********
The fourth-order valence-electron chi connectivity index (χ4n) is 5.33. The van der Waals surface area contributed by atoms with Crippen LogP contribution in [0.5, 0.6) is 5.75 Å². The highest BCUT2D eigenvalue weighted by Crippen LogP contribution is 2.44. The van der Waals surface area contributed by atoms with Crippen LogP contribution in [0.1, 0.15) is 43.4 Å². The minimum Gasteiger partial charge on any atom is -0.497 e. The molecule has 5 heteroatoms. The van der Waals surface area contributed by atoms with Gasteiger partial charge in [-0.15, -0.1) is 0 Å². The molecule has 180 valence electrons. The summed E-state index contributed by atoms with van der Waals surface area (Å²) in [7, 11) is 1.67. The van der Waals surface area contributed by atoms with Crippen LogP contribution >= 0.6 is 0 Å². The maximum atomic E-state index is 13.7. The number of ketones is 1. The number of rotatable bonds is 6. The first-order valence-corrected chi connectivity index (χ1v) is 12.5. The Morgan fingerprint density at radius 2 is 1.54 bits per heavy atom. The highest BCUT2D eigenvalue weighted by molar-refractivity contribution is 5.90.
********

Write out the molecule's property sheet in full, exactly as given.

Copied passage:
The fourth-order valence-electron chi connectivity index (χ4n) is 5.33. The van der Waals surface area contributed by atoms with Crippen LogP contribution in [0.5, 0.6) is 5.75 Å². The highest BCUT2D eigenvalue weighted by Crippen LogP contribution is 2.44. The van der Waals surface area contributed by atoms with Crippen LogP contribution in [0.1, 0.15) is 43.4 Å². The minimum Gasteiger partial charge on any atom is -0.497 e. The molecule has 5 heteroatoms. The van der Waals surface area contributed by atoms with Gasteiger partial charge in [-0.15, -0.1) is 0 Å². The molecule has 180 valence electrons. The summed E-state index contributed by atoms with van der Waals surface area (Å²) in [7, 11) is 1.67. The van der Waals surface area contributed by atoms with Crippen LogP contribution >= 0.6 is 0 Å². The maximum atomic E-state index is 13.7. The number of ketones is 1. The number of rotatable bonds is 6. The first-order valence-corrected chi connectivity index (χ1v) is 12.5. The Morgan fingerprint density at radius 2 is 1.54 bits per heavy atom. The highest BCUT2D eigenvalue weighted by molar-refractivity contribution is 5.90.